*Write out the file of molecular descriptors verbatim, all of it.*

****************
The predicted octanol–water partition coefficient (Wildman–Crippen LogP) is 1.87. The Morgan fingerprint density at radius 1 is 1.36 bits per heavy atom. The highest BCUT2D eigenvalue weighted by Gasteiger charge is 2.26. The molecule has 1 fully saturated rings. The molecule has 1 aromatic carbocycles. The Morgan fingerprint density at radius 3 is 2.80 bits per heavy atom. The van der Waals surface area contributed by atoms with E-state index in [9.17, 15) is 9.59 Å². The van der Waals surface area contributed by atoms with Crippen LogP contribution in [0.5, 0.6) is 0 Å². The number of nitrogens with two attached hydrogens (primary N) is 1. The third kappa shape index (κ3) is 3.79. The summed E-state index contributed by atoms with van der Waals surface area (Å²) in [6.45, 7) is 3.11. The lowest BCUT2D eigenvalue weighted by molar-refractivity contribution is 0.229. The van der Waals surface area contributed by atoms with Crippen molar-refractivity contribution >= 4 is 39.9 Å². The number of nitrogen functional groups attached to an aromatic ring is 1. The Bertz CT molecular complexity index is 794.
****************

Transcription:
The predicted octanol–water partition coefficient (Wildman–Crippen LogP) is 1.87. The Morgan fingerprint density at radius 1 is 1.36 bits per heavy atom. The highest BCUT2D eigenvalue weighted by Gasteiger charge is 2.26. The molecule has 1 fully saturated rings. The molecule has 1 aromatic carbocycles. The Morgan fingerprint density at radius 3 is 2.80 bits per heavy atom. The van der Waals surface area contributed by atoms with E-state index in [9.17, 15) is 9.59 Å². The van der Waals surface area contributed by atoms with Crippen LogP contribution in [0.5, 0.6) is 0 Å². The number of nitrogens with two attached hydrogens (primary N) is 1. The third kappa shape index (κ3) is 3.79. The summed E-state index contributed by atoms with van der Waals surface area (Å²) in [6.45, 7) is 3.11. The lowest BCUT2D eigenvalue weighted by molar-refractivity contribution is 0.229. The van der Waals surface area contributed by atoms with Crippen molar-refractivity contribution >= 4 is 39.9 Å². The number of nitrogen functional groups attached to an aromatic ring is 1. The Bertz CT molecular complexity index is 794.